At this terrific thread over on Praxis about the emergence of modernity a’ la N Pepperell we are, in effect, torturing poor NP, who’s out of the country on a grand European tour and indisposed to comment up to the customary high NP standard. Lucky Praxis gets to talk with NP personally (I hope pints are involved) but this does the rest of us little good so the torture is moochle.
In defense and as usual NP would like to say everything all at once and nothing less will really do. Right, that’s true. NP is one of those people who rewards further reading, so something is always being lost in the shorter versions. I may or may not reward further reading, but I imagine I do, so I’m very sympathetic to this argument.
There’s this famous Borges fragment, “On Exactitude in Science,” in which an empire decides that no map of lesser exactitude than complete 1:1 correspondence will adequately represent it. So their map is the same size as the country, which might well be described as, ahem, cumbersome. In the inevitable scaling down of maps to make them actually useful, exactitude is indeed lost. The map is not the territory (this is a particularly good wikipedia entry).
I’m pretty happy with my current job, for many reasons not least of which that it took me three years on the market to get it. (For historians of modern Europe in the U.S. in any given year there are about 20 tenure-track openings and upwards of 200 well-qualified candidates for them. As an intellectual/cultural historian without a country specialization I was automatically out of play for at least half of those.) One of the absolutely essential and decisive skills I picked up during that time was the trick of self-vulgarization.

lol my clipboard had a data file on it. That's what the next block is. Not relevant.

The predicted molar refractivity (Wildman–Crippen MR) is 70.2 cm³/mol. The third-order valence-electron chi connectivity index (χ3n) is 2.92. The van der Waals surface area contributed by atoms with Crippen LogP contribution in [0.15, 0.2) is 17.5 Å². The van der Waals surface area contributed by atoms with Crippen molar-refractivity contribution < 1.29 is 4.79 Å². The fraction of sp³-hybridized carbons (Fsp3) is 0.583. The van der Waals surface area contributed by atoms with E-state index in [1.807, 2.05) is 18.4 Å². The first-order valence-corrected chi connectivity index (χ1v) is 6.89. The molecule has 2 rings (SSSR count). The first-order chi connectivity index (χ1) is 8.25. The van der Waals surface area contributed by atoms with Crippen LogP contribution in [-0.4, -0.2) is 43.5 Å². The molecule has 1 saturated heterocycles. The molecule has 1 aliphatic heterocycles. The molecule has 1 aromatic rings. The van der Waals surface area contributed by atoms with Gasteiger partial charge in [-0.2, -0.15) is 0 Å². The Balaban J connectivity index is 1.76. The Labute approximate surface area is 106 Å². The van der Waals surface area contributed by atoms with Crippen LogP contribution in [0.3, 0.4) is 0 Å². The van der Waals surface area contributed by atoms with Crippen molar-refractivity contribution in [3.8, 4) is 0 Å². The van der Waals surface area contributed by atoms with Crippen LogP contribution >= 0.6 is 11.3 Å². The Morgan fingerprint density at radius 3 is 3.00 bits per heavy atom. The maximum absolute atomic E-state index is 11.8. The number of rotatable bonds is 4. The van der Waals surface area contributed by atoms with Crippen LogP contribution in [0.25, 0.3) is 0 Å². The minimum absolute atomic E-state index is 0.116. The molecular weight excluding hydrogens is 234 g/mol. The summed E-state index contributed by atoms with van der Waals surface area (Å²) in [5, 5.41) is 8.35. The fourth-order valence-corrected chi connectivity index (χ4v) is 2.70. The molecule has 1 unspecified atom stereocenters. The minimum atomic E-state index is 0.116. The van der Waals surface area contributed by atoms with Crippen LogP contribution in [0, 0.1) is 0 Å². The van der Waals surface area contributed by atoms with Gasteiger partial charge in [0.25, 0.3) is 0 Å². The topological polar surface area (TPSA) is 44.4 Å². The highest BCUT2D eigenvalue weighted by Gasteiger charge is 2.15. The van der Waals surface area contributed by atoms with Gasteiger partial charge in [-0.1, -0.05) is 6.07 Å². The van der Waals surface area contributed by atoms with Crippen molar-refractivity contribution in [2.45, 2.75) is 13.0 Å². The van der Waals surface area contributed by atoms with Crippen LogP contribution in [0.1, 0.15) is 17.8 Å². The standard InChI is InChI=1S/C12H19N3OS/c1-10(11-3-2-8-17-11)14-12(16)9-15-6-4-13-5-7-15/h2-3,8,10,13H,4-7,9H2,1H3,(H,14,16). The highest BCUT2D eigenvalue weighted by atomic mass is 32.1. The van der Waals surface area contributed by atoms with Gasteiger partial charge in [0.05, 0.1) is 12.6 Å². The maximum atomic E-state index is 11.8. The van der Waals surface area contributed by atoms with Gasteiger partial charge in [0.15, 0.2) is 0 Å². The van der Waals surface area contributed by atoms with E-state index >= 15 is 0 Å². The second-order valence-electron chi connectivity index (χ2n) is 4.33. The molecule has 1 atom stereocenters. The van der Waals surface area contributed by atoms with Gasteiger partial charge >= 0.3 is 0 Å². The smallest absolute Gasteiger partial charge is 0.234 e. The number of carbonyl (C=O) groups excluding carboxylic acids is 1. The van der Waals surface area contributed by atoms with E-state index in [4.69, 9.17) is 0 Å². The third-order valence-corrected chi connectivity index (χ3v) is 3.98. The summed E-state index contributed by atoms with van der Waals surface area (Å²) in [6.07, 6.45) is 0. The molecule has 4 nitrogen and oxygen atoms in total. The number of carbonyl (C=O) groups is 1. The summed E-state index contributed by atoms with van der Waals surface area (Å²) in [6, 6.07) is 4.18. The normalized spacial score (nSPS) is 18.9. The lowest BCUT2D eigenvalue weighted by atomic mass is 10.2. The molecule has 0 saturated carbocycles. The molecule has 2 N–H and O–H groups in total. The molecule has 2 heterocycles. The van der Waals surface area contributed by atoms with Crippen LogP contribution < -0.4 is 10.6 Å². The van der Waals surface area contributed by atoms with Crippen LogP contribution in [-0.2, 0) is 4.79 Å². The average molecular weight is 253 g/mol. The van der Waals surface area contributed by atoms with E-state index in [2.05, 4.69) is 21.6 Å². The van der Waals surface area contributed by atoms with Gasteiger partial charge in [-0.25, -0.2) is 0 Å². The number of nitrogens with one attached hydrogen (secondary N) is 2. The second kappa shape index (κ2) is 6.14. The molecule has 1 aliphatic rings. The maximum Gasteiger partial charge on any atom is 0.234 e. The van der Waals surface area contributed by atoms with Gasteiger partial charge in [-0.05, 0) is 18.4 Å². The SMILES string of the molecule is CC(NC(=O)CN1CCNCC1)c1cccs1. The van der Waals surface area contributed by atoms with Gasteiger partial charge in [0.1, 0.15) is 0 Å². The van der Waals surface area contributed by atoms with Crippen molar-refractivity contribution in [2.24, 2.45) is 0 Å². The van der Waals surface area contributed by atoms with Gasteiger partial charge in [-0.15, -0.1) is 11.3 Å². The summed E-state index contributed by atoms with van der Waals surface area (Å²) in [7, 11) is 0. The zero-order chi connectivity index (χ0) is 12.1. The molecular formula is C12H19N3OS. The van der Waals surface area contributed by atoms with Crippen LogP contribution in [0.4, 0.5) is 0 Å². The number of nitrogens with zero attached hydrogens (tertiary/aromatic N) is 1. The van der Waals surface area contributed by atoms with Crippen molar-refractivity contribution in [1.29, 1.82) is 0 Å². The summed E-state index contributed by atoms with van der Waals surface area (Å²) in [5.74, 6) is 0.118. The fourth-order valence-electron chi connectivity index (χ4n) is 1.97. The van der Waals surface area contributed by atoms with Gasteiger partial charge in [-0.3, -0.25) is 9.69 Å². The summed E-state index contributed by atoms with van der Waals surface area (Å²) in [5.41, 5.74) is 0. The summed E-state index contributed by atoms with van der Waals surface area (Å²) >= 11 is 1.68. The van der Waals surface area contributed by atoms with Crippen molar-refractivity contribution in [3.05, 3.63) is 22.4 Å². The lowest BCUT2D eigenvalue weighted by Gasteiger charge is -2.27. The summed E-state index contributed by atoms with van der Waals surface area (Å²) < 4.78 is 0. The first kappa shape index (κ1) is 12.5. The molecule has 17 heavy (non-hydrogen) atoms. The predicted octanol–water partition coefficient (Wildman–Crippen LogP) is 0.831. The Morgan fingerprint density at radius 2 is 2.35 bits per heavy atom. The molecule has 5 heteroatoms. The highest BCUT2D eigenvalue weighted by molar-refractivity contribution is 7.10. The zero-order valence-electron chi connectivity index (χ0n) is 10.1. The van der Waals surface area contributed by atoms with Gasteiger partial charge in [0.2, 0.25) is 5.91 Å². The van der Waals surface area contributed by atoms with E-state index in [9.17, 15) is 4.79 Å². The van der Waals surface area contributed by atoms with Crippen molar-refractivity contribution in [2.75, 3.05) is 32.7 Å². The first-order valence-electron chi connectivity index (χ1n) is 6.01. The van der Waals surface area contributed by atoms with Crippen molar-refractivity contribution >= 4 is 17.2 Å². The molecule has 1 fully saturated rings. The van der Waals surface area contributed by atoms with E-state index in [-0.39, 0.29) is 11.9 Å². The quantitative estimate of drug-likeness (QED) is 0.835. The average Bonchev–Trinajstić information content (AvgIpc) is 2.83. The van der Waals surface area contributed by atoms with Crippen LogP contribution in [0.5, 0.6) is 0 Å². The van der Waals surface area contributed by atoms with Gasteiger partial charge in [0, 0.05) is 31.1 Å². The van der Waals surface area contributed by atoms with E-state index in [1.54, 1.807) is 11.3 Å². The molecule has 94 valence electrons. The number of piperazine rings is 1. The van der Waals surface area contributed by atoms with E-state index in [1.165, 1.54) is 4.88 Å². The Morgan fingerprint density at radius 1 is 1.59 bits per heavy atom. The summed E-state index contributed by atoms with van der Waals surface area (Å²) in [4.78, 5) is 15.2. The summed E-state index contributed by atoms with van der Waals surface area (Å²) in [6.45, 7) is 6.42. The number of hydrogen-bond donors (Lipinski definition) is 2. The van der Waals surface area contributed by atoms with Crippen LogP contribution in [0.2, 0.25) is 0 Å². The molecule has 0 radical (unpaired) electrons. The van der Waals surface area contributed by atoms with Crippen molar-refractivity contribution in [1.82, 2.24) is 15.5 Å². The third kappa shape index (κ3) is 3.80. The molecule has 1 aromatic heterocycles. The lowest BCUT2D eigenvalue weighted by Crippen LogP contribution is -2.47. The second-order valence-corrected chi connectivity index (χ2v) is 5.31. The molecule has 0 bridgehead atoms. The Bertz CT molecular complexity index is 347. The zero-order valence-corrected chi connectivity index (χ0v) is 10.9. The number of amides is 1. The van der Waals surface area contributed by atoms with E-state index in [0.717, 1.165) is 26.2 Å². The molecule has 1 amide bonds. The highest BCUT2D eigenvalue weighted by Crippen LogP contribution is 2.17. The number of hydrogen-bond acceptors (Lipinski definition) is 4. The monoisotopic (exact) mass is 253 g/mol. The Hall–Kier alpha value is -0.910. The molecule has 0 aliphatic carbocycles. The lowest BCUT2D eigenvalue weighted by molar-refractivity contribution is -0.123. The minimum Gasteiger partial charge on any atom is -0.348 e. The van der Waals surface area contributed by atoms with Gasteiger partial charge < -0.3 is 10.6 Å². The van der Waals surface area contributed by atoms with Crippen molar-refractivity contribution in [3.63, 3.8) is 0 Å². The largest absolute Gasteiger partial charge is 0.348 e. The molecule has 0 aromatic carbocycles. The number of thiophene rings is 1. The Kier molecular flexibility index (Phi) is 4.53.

At the height of my powers (I’m rusty now) I could explain what I was up to in one sentence, one paragraph, one page and three pages, in addition to the twenty and two hundred page versions that got me the doctorate; in writing and orally; in versions tailored to experts, non-experts, Rotary clubs, alumni picnics, numbskulls, and administrators. I could do each with a straight face, without apology, as if what I’d said was fully adequate — which it was, for the purpose at hand.
At first, this all made me die a little inside. So much essential detail lost. I was enough of a brat about it to not even be a serious candidate until my second year out. By then, refashioning myself to look qualified to teach pickup courses in philosophy and sociology at local schools in the Bay area had worn me down and wised me up. Having to find a way to slip some tiny fraction of what I knew into the brains of students who had no foundation and all sorts of other fish to fry was the last straw.
People with very interesting things to say always have more to say. But whether they do it themselves or someone else does it for them, it’s going to get boiled down into the one sentence, one paragraph, one page, and three page versions. And those are the versions that will get out there into the world. Because life is short, we’ve all got places to go, and the map is not the territory.